Photo: Security cameras captured the beating of a 15-year-old Special Education student by a police officer.
(CBS 2 Chicago)
DOLTON, Ill. (CBS2) A 15-year-old special education student was walking down a hallway at school when he says a police officer grabbed him and threw him to the ground. The teenager says he was beaten and nearly suffocated and much of it was caught on tape.
The teen told his story to CBS 2 Chicago reporter Dave Savini.
Security cameras captured the beating of Marshawn Pitts, who says the officer started shouting and swearing at him because his shirt wasn't tucked in.
"I was tucking my shirt in," Pitts said.
But it's what happened next that had Marshawn Pitts worried for his life. Pitts says the officer came at him suddenly.
"It was just like boom," Pitts said.
He says he was blindsided by the officer, thrown into lockers and struck repeatedly.
In the video, you can see that he gets slammed to the ground and his face smashed into the floor. His nose was broken. Pitts says he was bleeding.
VIDEO COURTESY OF CBS2 CHICAGO
"All this on the outside of my mouth was busted," he said.
He calls this treatment violent and unnecessary, especially considering he was attending the Academy for Learning High School in Dolton for students like him with Special Education needs.
When he was younger, he suffered a brain injury and now has a learning disability. The school for special needs was supposed to help him and understand his situation.
"Yeah, but instead I got beaten on by police," Pitts said.
The officer in question was a Dolton police officer, and the hold he used on Pitts can be a dangerous one.
"The officer was in his face because he didn't have his shirt tucked in," said Pitts' attorney Ed Manzke. "That's the officer put in that school to protect these kids, and instead of doing that, this officer is literally assaulting this kid."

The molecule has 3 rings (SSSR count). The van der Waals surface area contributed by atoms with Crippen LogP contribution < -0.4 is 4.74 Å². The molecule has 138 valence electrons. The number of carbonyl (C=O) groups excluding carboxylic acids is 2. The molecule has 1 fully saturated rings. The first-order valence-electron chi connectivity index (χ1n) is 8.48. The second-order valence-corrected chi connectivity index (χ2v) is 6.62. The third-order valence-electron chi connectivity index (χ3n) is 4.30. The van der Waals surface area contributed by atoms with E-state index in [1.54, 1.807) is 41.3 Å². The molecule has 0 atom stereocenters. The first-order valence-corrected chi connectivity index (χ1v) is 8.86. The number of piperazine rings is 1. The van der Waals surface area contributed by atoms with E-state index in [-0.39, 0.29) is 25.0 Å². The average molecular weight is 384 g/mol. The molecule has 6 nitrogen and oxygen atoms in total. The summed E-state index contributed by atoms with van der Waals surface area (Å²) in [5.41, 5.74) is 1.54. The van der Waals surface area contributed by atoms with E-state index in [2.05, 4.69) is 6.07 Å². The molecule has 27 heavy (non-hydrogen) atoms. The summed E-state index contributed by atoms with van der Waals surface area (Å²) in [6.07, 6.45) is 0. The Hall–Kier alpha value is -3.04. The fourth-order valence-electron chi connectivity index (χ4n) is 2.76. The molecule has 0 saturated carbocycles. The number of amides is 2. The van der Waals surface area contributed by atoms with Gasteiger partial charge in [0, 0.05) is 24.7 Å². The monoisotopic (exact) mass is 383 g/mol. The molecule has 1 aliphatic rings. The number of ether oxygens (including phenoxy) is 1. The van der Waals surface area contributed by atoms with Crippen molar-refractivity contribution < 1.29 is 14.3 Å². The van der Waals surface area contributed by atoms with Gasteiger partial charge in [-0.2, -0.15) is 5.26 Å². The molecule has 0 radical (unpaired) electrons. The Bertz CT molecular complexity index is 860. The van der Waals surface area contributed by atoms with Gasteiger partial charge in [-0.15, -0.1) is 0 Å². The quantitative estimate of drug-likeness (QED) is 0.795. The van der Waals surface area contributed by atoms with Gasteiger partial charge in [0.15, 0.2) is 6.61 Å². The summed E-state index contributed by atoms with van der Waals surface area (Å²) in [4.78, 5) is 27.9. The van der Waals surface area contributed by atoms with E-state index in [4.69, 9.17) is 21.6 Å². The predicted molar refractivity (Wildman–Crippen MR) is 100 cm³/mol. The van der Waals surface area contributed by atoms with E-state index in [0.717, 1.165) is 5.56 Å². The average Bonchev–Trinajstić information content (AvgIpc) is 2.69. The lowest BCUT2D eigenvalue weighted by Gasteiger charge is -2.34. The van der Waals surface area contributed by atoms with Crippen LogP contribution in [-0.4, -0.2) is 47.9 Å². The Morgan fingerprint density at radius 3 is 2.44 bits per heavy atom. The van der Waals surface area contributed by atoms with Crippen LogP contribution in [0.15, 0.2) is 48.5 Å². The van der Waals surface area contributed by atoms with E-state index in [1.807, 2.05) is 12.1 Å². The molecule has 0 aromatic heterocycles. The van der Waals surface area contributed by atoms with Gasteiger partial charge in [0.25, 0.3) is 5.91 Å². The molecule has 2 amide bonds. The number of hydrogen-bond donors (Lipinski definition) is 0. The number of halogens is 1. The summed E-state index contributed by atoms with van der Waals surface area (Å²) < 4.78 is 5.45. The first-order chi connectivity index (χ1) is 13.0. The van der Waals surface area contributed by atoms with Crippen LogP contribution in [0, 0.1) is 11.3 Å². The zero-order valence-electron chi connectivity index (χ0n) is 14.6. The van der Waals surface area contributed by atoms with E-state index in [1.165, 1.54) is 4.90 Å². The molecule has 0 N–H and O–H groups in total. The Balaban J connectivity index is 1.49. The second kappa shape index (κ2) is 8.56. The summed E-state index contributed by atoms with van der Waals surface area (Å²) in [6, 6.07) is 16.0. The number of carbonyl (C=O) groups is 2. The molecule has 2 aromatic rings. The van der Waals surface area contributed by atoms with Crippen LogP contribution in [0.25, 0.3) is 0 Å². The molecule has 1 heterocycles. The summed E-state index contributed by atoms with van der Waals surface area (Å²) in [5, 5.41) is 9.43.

Zena Naiditch of Equip for Equality, a legal advocacy group that fights for the rights of people with disabilities, looked at the video and said the type of physical restraint used by the officer has killed students.
"It's called a face-down take-down, and kids and adults often die because they can't breathe," Naiditch said.
A Government Accounting Office report released in May, just one day before the officer's use of the hold on Pitts, found face-down take-downs led to at least 20 deaths nationwide.
Currently eight states prohibit the use of this hold. Illinois is not one of them.
"So we don't actually know how common these incidents are, and that's outrageous," Naiditch said.
Pitts says he was terrified and begged the officer to stop.
"I couldn't breathe,'" Pitts said. "I was like, 'let me up.'"
Naiditch says it shouldn't have happened.
"He's getting a beating, and he's getting a beating on an issue that has nothing to do with danger, it has to do with dress code," Naiditch said.
No one from the Academy of Learning in Dolton would talk to the Chicago station about the alleged abuse.
Marshawn Pitts's attorney Ed Manzke says he has transferred to another school and is planning to file a lawsuit. The State Board of Education says no one from the school reported the use of forceful restraint to them.
Story Contributed by CBS 2 Chicago Investigative Reporter, Dave Savini.
ABOUT THE AUTHOR
(CBS 2 Chicago)
Award-winning Chicago journalist Dave Savini serves as investigative reporter for CBS 2 Chicago. Savini, whose exclusive investigations have earned him broadcast journalism's top honors, began work at CBS 2 in July 2004. He was recently awarded broadcast journalism's most coveted national award, a 2008 Alfred I. duPont-Columbia University Award for his investigation exposing gaping holes in security at O'Hare International Airport.